Being an “Uber-entrepreneur” – renting out your vehicle for use by Uber drivers – is an attractive way to earn a second income for many South Africans.
These drivers pay the vehicle owner a weekly cut of their earnings in exchange for use of the vehicle, and both parties are left happy.
This practice has become so common that the majority of Uber vehicles in major South African cities are not owned by their drivers, but only rented.
It is not as easy as it seems to make money in this manner, however, as while it may be very lucrative, it comes with a lot of risks.
ABT Logistics Operations Manager Michelle Bell told MyBroadband that these owners are mostly exposed to risk from non-payments.
Non-payments and management
ABT Logistics provides a service where, for a weekly fee, it manages driver recruitment, payment collection, vehicle tracking, and more for Uber owners.
Managing a driver’s activity, ensuring that the vehicle remains in good condition, and monitoring usage outside of Uber rides are all measures which owners should take to reduce risks.
However, some drivers simply do not pay the full amount required by the vehicle owner, resulting in shortfalls and the need to collect payment.
“In the end, it is all down to the driver to pay,” Bell said. “The big problem for payment is the cash component, as this can be obscured from the vehicle owner.”
To mitigate these risks, Bell said ABT Logistics has various systems in place to aid in the recovery of lost payments and to ensure proper handling of incidents and driver recruitment.
“We have procedures lined up,” Bell said. “When it comes to recruiting drivers, we require that they have had their drivers licence for at least two years.”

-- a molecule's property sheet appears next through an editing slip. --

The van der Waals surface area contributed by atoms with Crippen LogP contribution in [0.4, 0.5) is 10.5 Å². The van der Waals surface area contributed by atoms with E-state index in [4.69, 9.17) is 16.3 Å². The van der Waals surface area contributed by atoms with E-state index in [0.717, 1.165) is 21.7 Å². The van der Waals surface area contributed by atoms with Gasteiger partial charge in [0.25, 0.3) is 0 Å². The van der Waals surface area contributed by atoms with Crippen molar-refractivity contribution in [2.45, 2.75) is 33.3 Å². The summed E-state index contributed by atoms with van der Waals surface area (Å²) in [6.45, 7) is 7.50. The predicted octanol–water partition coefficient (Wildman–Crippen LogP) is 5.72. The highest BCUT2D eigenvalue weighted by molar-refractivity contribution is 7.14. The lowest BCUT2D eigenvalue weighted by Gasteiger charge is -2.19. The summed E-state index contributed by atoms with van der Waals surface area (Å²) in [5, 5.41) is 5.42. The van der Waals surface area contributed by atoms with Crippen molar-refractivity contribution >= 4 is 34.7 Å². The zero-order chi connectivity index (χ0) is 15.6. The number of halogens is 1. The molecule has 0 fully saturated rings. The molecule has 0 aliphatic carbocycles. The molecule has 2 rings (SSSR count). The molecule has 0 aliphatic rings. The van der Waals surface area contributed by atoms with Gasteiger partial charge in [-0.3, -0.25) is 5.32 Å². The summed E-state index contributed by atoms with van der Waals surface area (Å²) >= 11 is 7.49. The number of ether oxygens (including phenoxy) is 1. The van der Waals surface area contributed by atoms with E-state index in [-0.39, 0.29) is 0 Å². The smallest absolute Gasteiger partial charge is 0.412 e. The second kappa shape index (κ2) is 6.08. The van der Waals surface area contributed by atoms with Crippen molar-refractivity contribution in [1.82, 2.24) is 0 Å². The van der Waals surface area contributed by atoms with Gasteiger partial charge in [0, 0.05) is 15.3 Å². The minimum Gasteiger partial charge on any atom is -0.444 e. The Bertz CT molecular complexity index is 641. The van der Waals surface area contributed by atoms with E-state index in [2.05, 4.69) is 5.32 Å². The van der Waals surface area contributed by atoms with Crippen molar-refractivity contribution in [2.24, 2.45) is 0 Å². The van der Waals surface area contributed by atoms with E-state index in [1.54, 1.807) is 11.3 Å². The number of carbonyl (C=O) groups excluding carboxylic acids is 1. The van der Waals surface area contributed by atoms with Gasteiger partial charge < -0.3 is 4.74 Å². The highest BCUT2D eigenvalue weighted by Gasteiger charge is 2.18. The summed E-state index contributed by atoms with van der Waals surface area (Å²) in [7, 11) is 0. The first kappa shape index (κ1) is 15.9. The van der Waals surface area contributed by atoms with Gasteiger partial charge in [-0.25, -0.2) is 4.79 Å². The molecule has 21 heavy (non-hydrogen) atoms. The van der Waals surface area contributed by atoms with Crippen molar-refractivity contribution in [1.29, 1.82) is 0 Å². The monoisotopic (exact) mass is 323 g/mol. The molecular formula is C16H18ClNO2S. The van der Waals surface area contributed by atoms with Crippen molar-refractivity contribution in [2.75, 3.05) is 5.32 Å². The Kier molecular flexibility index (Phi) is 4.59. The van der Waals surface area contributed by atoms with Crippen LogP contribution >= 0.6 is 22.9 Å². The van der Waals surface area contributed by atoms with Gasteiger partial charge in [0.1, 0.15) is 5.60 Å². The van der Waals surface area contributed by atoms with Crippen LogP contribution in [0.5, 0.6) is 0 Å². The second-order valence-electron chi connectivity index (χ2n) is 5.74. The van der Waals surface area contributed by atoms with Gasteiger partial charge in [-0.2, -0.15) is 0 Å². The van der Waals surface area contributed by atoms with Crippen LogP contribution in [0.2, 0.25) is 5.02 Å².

She noted that the industry is made up of many drivers for whom Uber was their sole income, and for this reason, the avoidance of cash trips and the collection of payments is very important.
Bell warned potential Uber-entrepreneurs against attempting to rent out their vehicles to drivers privately, stating instead that they should use a fleet management service.
“Newcomers to this space will be blindsided by the risks involved, and opportunists could take them for a ride,” Bell said.
“We are one of the biggest Uber partners in Cape Town and we have been around for a while, we know how the industry works.”
She added that ABT Logistics manages to recover roughly 60% of shortfall payments, which is impressive considering the difficulty in tracking down drivers who have the resources to pay the money back.
If an owner tries to find a driver privately, they would also not have access to the same stringent vetting processes used by ABT Logistics.
For example, the driver they hire may opt to accept cash trips and conceal their earnings while paying less per week, without the owner ever knowing.
“This is a potentially lucrative business model, but there is a lot of risk involved,” Bell said.